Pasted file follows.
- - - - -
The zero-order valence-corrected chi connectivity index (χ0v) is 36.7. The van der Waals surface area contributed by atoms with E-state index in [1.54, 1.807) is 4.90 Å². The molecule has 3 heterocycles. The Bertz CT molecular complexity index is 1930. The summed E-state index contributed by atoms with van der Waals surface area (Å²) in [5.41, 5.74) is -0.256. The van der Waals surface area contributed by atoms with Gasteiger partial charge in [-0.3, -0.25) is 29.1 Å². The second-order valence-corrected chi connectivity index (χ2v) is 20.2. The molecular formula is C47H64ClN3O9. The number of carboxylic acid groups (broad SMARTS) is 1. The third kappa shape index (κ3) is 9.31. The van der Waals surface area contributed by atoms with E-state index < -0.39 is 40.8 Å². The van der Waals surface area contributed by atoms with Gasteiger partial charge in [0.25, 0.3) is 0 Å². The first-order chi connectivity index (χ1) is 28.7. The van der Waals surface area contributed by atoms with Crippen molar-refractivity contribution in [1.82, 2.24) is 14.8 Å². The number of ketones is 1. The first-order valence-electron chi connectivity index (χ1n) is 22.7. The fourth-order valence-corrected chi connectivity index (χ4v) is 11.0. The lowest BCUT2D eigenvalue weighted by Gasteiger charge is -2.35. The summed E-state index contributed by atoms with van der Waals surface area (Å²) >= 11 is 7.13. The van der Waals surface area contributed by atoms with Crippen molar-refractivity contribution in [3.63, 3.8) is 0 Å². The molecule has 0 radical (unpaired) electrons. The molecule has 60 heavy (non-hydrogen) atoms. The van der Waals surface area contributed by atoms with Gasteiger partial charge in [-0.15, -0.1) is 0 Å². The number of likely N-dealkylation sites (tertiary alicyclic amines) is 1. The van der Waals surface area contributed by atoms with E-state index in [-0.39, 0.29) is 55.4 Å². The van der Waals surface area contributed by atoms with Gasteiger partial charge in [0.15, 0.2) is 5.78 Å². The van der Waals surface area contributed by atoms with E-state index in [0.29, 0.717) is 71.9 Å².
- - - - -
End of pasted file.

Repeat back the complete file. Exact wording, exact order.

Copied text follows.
The zero-order valence-corrected chi connectivity index (χ0v) is 36.7. The van der Waals surface area contributed by atoms with E-state index in [1.54, 1.807) is 4.90 Å². The molecule has 3 heterocycles. The Bertz CT molecular complexity index is 1930. The summed E-state index contributed by atoms with van der Waals surface area (Å²) in [5.41, 5.74) is -0.256. The van der Waals surface area contributed by atoms with Gasteiger partial charge in [-0.3, -0.25) is 29.1 Å². The second-order valence-corrected chi connectivity index (χ2v) is 20.2. The molecular formula is C47H64ClN3O9. The number of carboxylic acid groups (broad SMARTS) is 1. The third kappa shape index (κ3) is 9.31. The van der Waals surface area contributed by atoms with E-state index < -0.39 is 40.8 Å². The van der Waals surface area contributed by atoms with Gasteiger partial charge in [0.25, 0.3) is 0 Å². The first-order chi connectivity index (χ1) is 28.7. The van der Waals surface area contributed by atoms with Crippen molar-refractivity contribution in [1.82, 2.24) is 14.8 Å². The number of ketones is 1. The first-order valence-electron chi connectivity index (χ1n) is 22.7. The fourth-order valence-corrected chi connectivity index (χ4v) is 11.0. The lowest BCUT2D eigenvalue weighted by Gasteiger charge is -2.35. The summed E-state index contributed by atoms with van der Waals surface area (Å²) >= 11 is 7.13. The van der Waals surface area contributed by atoms with Crippen molar-refractivity contribution in [3.63, 3.8) is 0 Å². The molecule has 0 radical (unpaired) electrons. The molecule has 60 heavy (non-hydrogen) atoms. The van der Waals surface area contributed by atoms with Gasteiger partial charge in [-0.15, -0.1) is 0 Å². The number of likely N-dealkylation sites (tertiary alicyclic amines) is 1. The van der Waals surface area contributed by atoms with E-state index in [-0.39, 0.29) is 55.4 Å². The van der Waals surface area contributed by atoms with Gasteiger partial charge in [0.15, 0.2) is 5.78 Å². The van der Waals surface area contributed by atoms with E-state index in [0.29, 0.717) is 71.9 Å².